SouthCot wants more localities to be in most competitive list

GENERAL SANTOS CITY (MindaNews / 22 Aug) – The provincial government of South Cotabato is pushing for the inclusion by next year of more localities in the area in the country’s list of most competitive cities and municipalities.

Emmanuel Jumilla, assistant head of the South Cotabato Provincial Planning and Development Office, said Friday they are currently working with the province’s local government units (LGUs) in the implementation of various reforms to help them become more competitive.

He said the initiative is mainly focused on initiatives that would improve economic dynamism, government efficiency and infrastructure in their areas.

Such factors were set by the National Competitiveness Council as the focal areas or pillars of the Cities and Municipalities Competitiveness Index (CMCI) 2014 released earlier this month.

Four municipalities in South Cotabato made it to the list of top 25 most competitive cities and municipalities based on the result of the CMCI 2014.

The agri-industrial town of Polomolok ranked 8th, followed by Tupi at 13th, T’boli at 20th and Surallah at 21st place.

Jumilla said Tupi was ranked second in terms of government efficiency while Polomolok placed 6th in economic dynamism.

He said two other towns in the province – Lake Sebu and Tantangan – landed at the bottom half of the rankings at 316th and 325th, respectively.

Jumilla said South Cotabato presently holds the record as the province with the most number of municipalities included in the top 25 of the CMCI.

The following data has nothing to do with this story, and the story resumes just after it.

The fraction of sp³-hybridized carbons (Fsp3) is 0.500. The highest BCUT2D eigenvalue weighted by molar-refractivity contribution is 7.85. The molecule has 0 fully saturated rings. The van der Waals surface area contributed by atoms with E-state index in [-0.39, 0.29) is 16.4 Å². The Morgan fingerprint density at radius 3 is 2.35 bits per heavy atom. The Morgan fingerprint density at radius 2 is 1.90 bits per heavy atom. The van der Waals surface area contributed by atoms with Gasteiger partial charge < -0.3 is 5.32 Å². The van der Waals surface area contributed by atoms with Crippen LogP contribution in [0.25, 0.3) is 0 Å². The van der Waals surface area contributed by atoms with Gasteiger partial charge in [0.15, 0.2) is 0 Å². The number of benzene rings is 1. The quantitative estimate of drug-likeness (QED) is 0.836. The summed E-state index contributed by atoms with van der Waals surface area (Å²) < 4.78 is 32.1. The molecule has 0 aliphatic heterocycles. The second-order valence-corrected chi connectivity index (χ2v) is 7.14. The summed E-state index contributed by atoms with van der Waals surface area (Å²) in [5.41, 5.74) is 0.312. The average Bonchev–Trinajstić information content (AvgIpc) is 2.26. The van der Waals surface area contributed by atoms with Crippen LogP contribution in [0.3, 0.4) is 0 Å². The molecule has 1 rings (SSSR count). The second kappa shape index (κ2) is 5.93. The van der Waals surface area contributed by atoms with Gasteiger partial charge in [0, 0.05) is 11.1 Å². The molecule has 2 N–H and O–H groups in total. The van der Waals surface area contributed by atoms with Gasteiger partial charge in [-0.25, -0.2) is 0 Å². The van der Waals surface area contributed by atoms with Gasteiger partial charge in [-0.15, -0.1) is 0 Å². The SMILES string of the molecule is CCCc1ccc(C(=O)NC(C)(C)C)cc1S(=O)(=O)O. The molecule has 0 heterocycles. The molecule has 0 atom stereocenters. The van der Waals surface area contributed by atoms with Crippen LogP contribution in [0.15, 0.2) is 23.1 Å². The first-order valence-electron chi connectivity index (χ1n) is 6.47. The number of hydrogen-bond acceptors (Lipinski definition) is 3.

It bested Rizal and Cavite provinces with three each and with the rest of the provinces with only one each.

Economic dynamism scores were based on data about the size and growth of the local economy as measured by business registrations, capital, revenues, and occupancy permits; capacity to generate employment; cost of living; cost of doing business; financial deepening; productivity; and presence of business and professional organizations.

Government efficiency rankings were based on data on transparency scores, economic governance scores, local taxes and revenues, local competition-related awards, business registration efficiency, investment promotion, compliance to national directives, security, health and education.

Infrastructure scores were based on data on existing road network, distance from city/municipality center to major ports, Department of Tourism-accredited accommodations, health infrastructure, education infrastructure, basic utilities, infrastructure investments, Information and Communication Technology connection, automated teller machines or ATMs and public transportation.

“We’re currently addressing these gaps at the LGU levels,” said Jumilla, who is also the province’s economic and investment promotions officer.

He added that they have partnered with various government agencies and the private sector in coming up with specific strategies to improve the competitiveness of the province’s 10 towns and lone city within the next few years.